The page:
Music 256A Reading Response #1
On page 51 of Artful Design, the words “Design is experienced” are emphasized. Of the bolded words on that page, these remained with me the longest, prompting me to dwell on where I found design in my life. As I looked for design examples, as prompted by this week’s etude, I noted the many experiences that I usually take for granted. Automatic doors, tabletop charging outlets, guitar amplifiers that make good chairs in a pinch – I encountered so many well-designed objects in my day-to-day life, but rarely noticed them as marvels. Sometimes the objects are so function-focused as to seem dull. Otherwise, something aesthetically intriguing could seem so beautiful as to have little functional use. But the more I considered these things, the more I thought of ways in which they defied my ambivalence.
Perhaps a coffee coaster, at first uninteresting, turned out to be emblazoned with a memorable quote or question. Or maybe an apparently random mural on a building served to attract onlookers to a museum inside. So many things that at first glance didn’t pass my design litmus test were actually creative uses of form and function. These realizations were lessons in attentiveness, but I also considered the notion that most people may have similarly missed good examples of design. What, I thought, might lead a person not just to experience design, but to recognize it?
This question is not to suggest that design should always be blatant, nor do I discount the value of discovery in design. Unsubtle creative choices can be obnoxious, and a sudden, non-obvious spark of understanding can prompt an experiencer to vividly remember a design. But I wonder if, when considering how our designs will be understood, is it necessary for design to at least be visually/sonically/tactilely arresting? Should good design make an experiencer stop in their tracks and think “Wow, that’s well designed!” Or should our goal be to create seamless experiences that can go unnoticed and unrecognized, in the service of efficiency?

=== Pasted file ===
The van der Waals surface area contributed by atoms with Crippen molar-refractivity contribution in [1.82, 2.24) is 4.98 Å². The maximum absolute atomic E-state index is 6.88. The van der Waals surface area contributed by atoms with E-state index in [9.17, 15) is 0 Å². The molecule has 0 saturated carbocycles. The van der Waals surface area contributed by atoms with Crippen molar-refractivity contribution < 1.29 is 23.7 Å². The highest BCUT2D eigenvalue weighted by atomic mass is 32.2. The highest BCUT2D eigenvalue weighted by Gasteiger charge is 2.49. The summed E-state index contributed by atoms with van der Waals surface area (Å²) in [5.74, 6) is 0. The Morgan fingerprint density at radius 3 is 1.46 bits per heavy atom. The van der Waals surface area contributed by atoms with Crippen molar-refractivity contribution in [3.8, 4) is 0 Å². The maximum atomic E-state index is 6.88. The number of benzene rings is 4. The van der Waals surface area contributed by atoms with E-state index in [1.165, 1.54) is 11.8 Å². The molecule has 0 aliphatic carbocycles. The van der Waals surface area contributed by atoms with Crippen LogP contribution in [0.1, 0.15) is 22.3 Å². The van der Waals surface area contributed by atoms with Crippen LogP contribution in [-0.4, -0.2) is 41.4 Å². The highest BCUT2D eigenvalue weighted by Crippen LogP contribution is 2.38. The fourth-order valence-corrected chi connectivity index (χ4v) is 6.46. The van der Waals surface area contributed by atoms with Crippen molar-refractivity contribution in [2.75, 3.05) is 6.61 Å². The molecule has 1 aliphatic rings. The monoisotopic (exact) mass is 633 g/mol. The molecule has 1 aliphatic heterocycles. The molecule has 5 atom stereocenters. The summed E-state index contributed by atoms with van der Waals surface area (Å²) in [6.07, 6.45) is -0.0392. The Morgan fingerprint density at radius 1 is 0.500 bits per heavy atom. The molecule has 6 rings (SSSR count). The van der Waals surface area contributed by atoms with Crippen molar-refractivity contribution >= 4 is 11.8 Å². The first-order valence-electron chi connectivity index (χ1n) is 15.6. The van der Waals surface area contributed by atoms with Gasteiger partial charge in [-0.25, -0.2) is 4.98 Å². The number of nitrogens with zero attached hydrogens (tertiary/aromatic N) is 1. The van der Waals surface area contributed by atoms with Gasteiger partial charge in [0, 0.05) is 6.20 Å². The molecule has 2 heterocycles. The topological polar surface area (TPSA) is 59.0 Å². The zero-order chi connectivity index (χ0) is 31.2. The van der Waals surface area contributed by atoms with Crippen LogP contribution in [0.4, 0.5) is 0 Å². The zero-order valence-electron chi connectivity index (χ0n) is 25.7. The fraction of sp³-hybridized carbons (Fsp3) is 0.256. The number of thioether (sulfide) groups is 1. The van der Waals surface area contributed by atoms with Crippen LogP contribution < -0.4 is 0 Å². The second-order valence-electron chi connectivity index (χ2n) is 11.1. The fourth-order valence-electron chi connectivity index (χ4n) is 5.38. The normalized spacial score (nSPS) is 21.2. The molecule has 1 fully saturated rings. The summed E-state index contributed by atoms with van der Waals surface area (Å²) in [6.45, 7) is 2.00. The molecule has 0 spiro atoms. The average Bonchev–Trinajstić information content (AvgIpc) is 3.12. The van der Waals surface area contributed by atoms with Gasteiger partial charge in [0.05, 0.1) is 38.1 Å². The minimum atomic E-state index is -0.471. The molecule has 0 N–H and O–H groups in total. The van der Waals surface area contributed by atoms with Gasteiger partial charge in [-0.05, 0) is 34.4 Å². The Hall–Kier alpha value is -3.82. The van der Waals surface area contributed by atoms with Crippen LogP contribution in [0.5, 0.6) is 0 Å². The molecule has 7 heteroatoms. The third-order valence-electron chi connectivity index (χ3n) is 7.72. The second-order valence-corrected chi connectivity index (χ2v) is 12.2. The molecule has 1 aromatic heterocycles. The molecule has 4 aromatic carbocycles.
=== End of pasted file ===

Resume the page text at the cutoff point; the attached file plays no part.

My intuition is that the statement “Design is experienced” is a prompt to reconcile those options, and perhaps not completely choose between then. I imagine that a good design could, for instance, allow experiencers to go about their day without interruption, while at the same time providing a brief “wow” moment of recognition. I suppose that it’s helpful for me to consider the distinction between the two values – subtlety and recognition. Sometimes what I consider immediately to be good design is a bit loud, a bit attention-grabbing – however, going forward, I hope to explore ways to achieve good design through subtle yet noticeable means.